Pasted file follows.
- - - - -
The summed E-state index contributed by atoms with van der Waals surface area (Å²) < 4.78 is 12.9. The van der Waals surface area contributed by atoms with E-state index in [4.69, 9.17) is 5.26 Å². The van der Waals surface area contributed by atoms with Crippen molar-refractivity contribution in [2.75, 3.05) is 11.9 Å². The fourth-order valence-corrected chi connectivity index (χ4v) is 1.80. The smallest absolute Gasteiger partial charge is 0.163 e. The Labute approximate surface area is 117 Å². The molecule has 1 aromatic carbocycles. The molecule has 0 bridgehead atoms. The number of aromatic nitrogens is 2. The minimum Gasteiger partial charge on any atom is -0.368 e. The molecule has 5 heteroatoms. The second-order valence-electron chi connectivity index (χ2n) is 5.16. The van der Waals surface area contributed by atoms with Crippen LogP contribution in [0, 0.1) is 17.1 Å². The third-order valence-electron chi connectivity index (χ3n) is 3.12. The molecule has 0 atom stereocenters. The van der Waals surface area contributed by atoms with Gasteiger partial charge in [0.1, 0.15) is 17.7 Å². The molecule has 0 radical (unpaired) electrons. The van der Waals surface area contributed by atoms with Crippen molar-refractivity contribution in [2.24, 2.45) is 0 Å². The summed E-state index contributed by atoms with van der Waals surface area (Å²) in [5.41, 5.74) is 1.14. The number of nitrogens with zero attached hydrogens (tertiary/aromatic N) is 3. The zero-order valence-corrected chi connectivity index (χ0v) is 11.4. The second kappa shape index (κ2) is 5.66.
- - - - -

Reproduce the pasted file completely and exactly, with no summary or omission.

The summed E-state index contributed by atoms with van der Waals surface area (Å²) < 4.78 is 12.9. The van der Waals surface area contributed by atoms with E-state index in [4.69, 9.17) is 5.26 Å². The van der Waals surface area contributed by atoms with Crippen molar-refractivity contribution in [2.75, 3.05) is 11.9 Å². The fourth-order valence-corrected chi connectivity index (χ4v) is 1.80. The smallest absolute Gasteiger partial charge is 0.163 e. The Labute approximate surface area is 117 Å². The molecule has 1 aromatic carbocycles. The molecule has 0 bridgehead atoms. The number of aromatic nitrogens is 2. The minimum Gasteiger partial charge on any atom is -0.368 e. The molecule has 5 heteroatoms. The second-order valence-electron chi connectivity index (χ2n) is 5.16. The van der Waals surface area contributed by atoms with Crippen LogP contribution in [0, 0.1) is 17.1 Å². The third-order valence-electron chi connectivity index (χ3n) is 3.12. The molecule has 0 atom stereocenters. The van der Waals surface area contributed by atoms with Gasteiger partial charge in [0.1, 0.15) is 17.7 Å². The molecule has 0 radical (unpaired) electrons. The van der Waals surface area contributed by atoms with Crippen molar-refractivity contribution in [2.24, 2.45) is 0 Å². The summed E-state index contributed by atoms with van der Waals surface area (Å²) in [5.41, 5.74) is 1.14. The number of nitrogens with zero attached hydrogens (tertiary/aromatic N) is 3. The zero-order valence-corrected chi connectivity index (χ0v) is 11.4. The second kappa shape index (κ2) is 5.66.